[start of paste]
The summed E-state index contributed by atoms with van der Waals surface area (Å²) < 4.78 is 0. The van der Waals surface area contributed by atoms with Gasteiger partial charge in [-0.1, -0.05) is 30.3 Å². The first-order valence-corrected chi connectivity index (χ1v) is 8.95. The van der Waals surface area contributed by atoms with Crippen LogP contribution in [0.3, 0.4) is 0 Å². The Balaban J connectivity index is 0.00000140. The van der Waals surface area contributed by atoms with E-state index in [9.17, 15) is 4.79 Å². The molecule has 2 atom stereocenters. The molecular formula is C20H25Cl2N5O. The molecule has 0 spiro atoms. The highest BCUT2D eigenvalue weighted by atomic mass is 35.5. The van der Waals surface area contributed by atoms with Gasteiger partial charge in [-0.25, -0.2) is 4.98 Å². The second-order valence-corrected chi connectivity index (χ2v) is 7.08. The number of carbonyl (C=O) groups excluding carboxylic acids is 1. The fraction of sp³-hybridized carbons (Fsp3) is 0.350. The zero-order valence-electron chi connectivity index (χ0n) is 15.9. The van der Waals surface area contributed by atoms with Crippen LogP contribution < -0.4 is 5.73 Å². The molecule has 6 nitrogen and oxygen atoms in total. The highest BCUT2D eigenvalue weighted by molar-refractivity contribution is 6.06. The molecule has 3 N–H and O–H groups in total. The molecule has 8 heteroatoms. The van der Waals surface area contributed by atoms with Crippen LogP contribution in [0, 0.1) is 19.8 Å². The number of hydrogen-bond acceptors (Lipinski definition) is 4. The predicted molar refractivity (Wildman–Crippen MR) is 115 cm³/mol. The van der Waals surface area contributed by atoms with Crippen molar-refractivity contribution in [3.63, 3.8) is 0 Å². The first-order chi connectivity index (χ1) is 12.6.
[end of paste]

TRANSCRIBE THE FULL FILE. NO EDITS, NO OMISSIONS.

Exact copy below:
The summed E-state index contributed by atoms with van der Waals surface area (Å²) < 4.78 is 0. The van der Waals surface area contributed by atoms with Gasteiger partial charge in [-0.1, -0.05) is 30.3 Å². The first-order valence-corrected chi connectivity index (χ1v) is 8.95. The van der Waals surface area contributed by atoms with Crippen LogP contribution in [0.3, 0.4) is 0 Å². The Balaban J connectivity index is 0.00000140. The van der Waals surface area contributed by atoms with E-state index in [9.17, 15) is 4.79 Å². The molecule has 2 atom stereocenters. The molecular formula is C20H25Cl2N5O. The molecule has 0 spiro atoms. The highest BCUT2D eigenvalue weighted by atomic mass is 35.5. The van der Waals surface area contributed by atoms with Gasteiger partial charge in [-0.25, -0.2) is 4.98 Å². The second-order valence-corrected chi connectivity index (χ2v) is 7.08. The number of carbonyl (C=O) groups excluding carboxylic acids is 1. The fraction of sp³-hybridized carbons (Fsp3) is 0.350. The zero-order valence-electron chi connectivity index (χ0n) is 15.9. The van der Waals surface area contributed by atoms with Crippen LogP contribution < -0.4 is 5.73 Å². The molecule has 6 nitrogen and oxygen atoms in total. The highest BCUT2D eigenvalue weighted by molar-refractivity contribution is 6.06. The molecule has 3 N–H and O–H groups in total. The molecule has 8 heteroatoms. The van der Waals surface area contributed by atoms with Crippen LogP contribution in [0, 0.1) is 19.8 Å². The number of hydrogen-bond acceptors (Lipinski definition) is 4. The predicted molar refractivity (Wildman–Crippen MR) is 115 cm³/mol. The van der Waals surface area contributed by atoms with Crippen molar-refractivity contribution in [3.63, 3.8) is 0 Å². The first-order chi connectivity index (χ1) is 12.6.